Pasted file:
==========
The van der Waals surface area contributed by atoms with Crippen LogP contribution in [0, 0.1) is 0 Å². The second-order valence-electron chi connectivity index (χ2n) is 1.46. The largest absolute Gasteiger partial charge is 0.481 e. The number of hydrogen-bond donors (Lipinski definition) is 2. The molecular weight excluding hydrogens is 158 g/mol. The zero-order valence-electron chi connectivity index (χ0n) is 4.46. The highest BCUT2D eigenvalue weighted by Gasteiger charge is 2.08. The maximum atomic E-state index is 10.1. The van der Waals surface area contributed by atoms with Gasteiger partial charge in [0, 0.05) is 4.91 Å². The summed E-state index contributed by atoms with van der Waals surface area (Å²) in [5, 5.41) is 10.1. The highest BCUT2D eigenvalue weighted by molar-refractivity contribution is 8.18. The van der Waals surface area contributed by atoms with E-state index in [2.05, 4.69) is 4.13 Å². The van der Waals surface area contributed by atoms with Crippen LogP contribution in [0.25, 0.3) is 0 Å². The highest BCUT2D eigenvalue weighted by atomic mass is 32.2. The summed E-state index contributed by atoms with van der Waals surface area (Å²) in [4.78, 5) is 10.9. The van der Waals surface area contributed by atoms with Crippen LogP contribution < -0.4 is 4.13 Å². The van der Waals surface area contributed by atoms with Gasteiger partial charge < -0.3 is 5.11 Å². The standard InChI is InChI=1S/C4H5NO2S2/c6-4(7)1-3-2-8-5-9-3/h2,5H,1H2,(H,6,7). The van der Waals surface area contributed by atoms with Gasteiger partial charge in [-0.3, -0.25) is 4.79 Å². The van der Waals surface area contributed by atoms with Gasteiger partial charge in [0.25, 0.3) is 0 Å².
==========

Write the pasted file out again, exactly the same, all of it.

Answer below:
The van der Waals surface area contributed by atoms with Crippen LogP contribution in [0, 0.1) is 0 Å². The second-order valence-electron chi connectivity index (χ2n) is 1.46. The largest absolute Gasteiger partial charge is 0.481 e. The number of hydrogen-bond donors (Lipinski definition) is 2. The molecular weight excluding hydrogens is 158 g/mol. The zero-order valence-electron chi connectivity index (χ0n) is 4.46. The highest BCUT2D eigenvalue weighted by Gasteiger charge is 2.08. The maximum atomic E-state index is 10.1. The van der Waals surface area contributed by atoms with Gasteiger partial charge in [0, 0.05) is 4.91 Å². The summed E-state index contributed by atoms with van der Waals surface area (Å²) in [5, 5.41) is 10.1. The highest BCUT2D eigenvalue weighted by molar-refractivity contribution is 8.18. The van der Waals surface area contributed by atoms with E-state index in [2.05, 4.69) is 4.13 Å². The van der Waals surface area contributed by atoms with Crippen LogP contribution in [0.25, 0.3) is 0 Å². The highest BCUT2D eigenvalue weighted by atomic mass is 32.2. The summed E-state index contributed by atoms with van der Waals surface area (Å²) in [4.78, 5) is 10.9. The van der Waals surface area contributed by atoms with Crippen LogP contribution < -0.4 is 4.13 Å². The van der Waals surface area contributed by atoms with Gasteiger partial charge < -0.3 is 5.11 Å². The standard InChI is InChI=1S/C4H5NO2S2/c6-4(7)1-3-2-8-5-9-3/h2,5H,1H2,(H,6,7). The van der Waals surface area contributed by atoms with Gasteiger partial charge in [-0.3, -0.25) is 4.79 Å². The van der Waals surface area contributed by atoms with Gasteiger partial charge in [0.25, 0.3) is 0 Å².